On May 3, 2016, the Securities and Exchange Commission (SEC) approved rule amendments to implement changes liberalizing certain rules related to registration thresholds, termination of registration, and suspension of periodic reporting obligations under Section 12(g) and Section 15(d) of the Securities Exchange Act of 1934 (Exchange Act), as mandated by the Jumpstart Our Business Startup Act (JOBS Act) and the Fixing America’s Surface Transportation Act (FAST Act). The following highlights the three major revisions implemented by the amendments.

Amendments to the Exchange Act Registration and Reporting Thresholds

The SEC adopted conforming amendments to Rules 12g-1 through 12g-4 and 12h-3 of the Exchange Act, which govern procedures relating to registration, termination of registration and suspension of reporting obligations under Sections 12(g) and 15(d), to increase the initial registration thresholds for all issuers, with certain additional relief provided to issuers that are banks, bank holding companies or savings and loan holding companies (“bank issuers”). Following these amendments, Rule 12g-1 will require non-bank issuers to register their securities within 120 days following their fiscal year end if, on the last day of the issuer’s fiscal year: (1) the issuer has over $10 million in total assets and (2) the issuer has more than 2,000 holders of record, or 500 holders of record who are not accredited investors. Bank issuers will be required to register their securities in a similar timeframe if the issuer has: (1) over $10 million in total assets and (2) over 2,000 holders of record as of their fiscal year end.

The amendments also raised the threshold at which Section 12(g) carry-over registration (for securities that cease to be registered under Section 12(b) because they are delisted from a national securities exchange) or successor registration (for securities issued in a merger, consolidation or exchange transaction) would apply to bank issuers under Rules 12g-2 and 12g-3, to 1,200 holders of record—an increase from the previous threshold of 300 record holders that continues to apply to other issuers. Parallel amendments to Rule 12g-4 and 12h-3 also will allow bank issuers to terminate or suspend the registration of a class of securities, or to suspend a duty under section 15(d) to file reports required by section 13(a) of the Exchange Act, if their securities are held by fewer than 1,200 record holders—an increase from the threshold of 300 record holders that continues to apply to other issuers. (All issuers continue to be able to take such actions if they have fewer than 500 holders of record and total assets not exceeding $10 million on the last day of each of their three most recent fiscal years.)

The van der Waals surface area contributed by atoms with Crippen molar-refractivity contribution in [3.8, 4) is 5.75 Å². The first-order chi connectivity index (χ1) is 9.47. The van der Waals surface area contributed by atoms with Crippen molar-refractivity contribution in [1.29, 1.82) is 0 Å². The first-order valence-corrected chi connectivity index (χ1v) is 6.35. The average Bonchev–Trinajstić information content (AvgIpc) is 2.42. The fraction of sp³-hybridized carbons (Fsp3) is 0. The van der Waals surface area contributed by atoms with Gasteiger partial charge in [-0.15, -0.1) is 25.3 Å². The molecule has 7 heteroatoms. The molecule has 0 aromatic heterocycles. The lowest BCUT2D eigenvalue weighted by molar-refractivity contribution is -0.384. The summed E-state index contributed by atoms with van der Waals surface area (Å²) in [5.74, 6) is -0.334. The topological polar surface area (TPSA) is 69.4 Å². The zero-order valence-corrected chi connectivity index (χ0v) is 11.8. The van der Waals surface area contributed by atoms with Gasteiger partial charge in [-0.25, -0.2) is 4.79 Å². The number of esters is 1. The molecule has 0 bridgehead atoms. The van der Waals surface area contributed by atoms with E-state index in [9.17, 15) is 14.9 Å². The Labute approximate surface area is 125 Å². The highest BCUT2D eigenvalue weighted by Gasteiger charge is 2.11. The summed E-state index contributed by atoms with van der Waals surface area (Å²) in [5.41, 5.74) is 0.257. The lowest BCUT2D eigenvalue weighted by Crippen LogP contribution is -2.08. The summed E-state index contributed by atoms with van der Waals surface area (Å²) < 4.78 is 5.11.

Application of the term “Accredited Investor”

The amendments also provided that the definition of “accredited investor” as set forth in Rule 501(a) of Regulation D under the Securities Act of 1933 (Securities Act) will apply to determinations of whether holders of record are “accredited investors” for purposes of Rule 12g-1, based on the issuer’s good faith determination of such holders’ “accredited investor” status as of its fiscal year end rather than at the time the security is issued.

Exclusion of Certain Employee Equity Awards in Determining “Holders of Record”

The amendments also added a new paragraph (a)(8) to Rule 12g5-1 designed to lessen the impact of employee equity awards on determining when a pre-public company crosses the Exchange Act’s mandatory registration threshold. For purposes of determining whether an issuer has exceeded the number of “holders of record” that would trigger registration under Rule 12g-1. issuers will no longer be required to count securities held by persons who either:

  1. received them through employee compensation plans exempt from, or not subject to, registration under Section 5 of the Securities Act or
  2. received such securities in substitution or exchange for securities described in clause (A) from the issuer (or a predecessor of the issuer or an acquired company), provided the substitute securities were issued in a similarly exempt transaction and the recipient would have been eligible to receive securities under Securities Act Rule 701(c) at the time of their initial issuance.

The SEC also established a non-exclusive safe harbor allowing issuers to exclude any securities held by persons who acquired the securities pursuant to an employee compensation plan, provided that:

  • both the plan and the participant met the conditions of Securities Act Rule 701(c), and
  • the issuer reasonably believed the securities were issued in a transaction exempt from, or not subject to, the registration requirements of Section 5 of the Securities Act.

While these changes provide relief that may make it easier for pre-public companies to compensate their employees through equity awards, it is important to note these exemptions only apply to the holder who received the security under the employee benefit plan. Once the security is transferred, the transferee must be counted as a “holder of record” in determining whether the issuer has crossed over the threshold for registration purposes. As a result, issuers may need to implement transfer restrictions or enhanced record-keeping systems to monitor when such securities are transferred.

As intended by the legislative mandates included in the JOBS Act and FAST Act, these amendments may provide pre-public companies with greater flexibility in structuring their capital raising transactions and incentive compensation plans by allowing them to remain private – and avoid the considerable expenses of public reporting under the Exchange Act – for longer than has been the case under the prior rules.